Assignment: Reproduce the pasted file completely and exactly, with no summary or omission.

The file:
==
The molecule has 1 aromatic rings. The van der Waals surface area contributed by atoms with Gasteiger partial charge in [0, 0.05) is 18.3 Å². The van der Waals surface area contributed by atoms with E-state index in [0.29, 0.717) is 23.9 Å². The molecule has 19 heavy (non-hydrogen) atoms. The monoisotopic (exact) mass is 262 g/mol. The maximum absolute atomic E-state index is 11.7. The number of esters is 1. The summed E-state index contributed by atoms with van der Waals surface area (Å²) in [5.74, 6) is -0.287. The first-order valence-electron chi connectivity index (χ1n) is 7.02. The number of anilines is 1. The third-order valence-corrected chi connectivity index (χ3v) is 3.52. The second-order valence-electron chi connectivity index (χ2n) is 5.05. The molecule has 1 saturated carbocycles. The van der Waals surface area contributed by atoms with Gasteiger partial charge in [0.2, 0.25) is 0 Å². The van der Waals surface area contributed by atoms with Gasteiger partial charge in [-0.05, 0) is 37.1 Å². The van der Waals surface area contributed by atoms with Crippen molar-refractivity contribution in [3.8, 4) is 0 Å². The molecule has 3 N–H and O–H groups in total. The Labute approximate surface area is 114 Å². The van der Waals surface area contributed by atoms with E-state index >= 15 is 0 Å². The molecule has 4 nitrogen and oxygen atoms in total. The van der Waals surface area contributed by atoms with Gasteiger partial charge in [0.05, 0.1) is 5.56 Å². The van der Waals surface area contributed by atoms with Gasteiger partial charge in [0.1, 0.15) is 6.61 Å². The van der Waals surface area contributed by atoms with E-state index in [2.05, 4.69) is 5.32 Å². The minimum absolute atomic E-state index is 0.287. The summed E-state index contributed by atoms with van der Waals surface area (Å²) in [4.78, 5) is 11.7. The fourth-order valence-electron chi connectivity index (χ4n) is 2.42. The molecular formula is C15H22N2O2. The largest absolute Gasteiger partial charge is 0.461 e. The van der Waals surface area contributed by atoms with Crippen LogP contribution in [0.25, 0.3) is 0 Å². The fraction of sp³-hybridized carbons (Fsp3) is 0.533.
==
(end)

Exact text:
The molecule has 1 aromatic rings. The van der Waals surface area contributed by atoms with Gasteiger partial charge in [0, 0.05) is 18.3 Å². The van der Waals surface area contributed by atoms with E-state index in [0.29, 0.717) is 23.9 Å². The molecule has 19 heavy (non-hydrogen) atoms. The monoisotopic (exact) mass is 262 g/mol. The maximum absolute atomic E-state index is 11.7. The number of esters is 1. The summed E-state index contributed by atoms with van der Waals surface area (Å²) in [5.74, 6) is -0.287. The first-order valence-electron chi connectivity index (χ1n) is 7.02. The number of anilines is 1. The third-order valence-corrected chi connectivity index (χ3v) is 3.52. The second-order valence-electron chi connectivity index (χ2n) is 5.05. The molecule has 1 saturated carbocycles. The van der Waals surface area contributed by atoms with Gasteiger partial charge in [0.2, 0.25) is 0 Å². The van der Waals surface area contributed by atoms with Gasteiger partial charge in [-0.05, 0) is 37.1 Å². The van der Waals surface area contributed by atoms with Crippen molar-refractivity contribution in [3.8, 4) is 0 Å². The molecule has 3 N–H and O–H groups in total. The Labute approximate surface area is 114 Å². The van der Waals surface area contributed by atoms with E-state index >= 15 is 0 Å². The molecule has 4 nitrogen and oxygen atoms in total. The van der Waals surface area contributed by atoms with Gasteiger partial charge in [0.05, 0.1) is 5.56 Å². The van der Waals surface area contributed by atoms with Gasteiger partial charge in [0.1, 0.15) is 6.61 Å². The van der Waals surface area contributed by atoms with E-state index in [2.05, 4.69) is 5.32 Å². The minimum absolute atomic E-state index is 0.287. The summed E-state index contributed by atoms with van der Waals surface area (Å²) in [4.78, 5) is 11.7. The fourth-order valence-electron chi connectivity index (χ4n) is 2.42. The molecular formula is C15H22N2O2. The largest absolute Gasteiger partial charge is 0.461 e. The van der Waals surface area contributed by atoms with Crippen LogP contribution in [0.25, 0.3) is 0 Å². The fraction of sp³-hybridized carbons (Fsp3) is 0.533.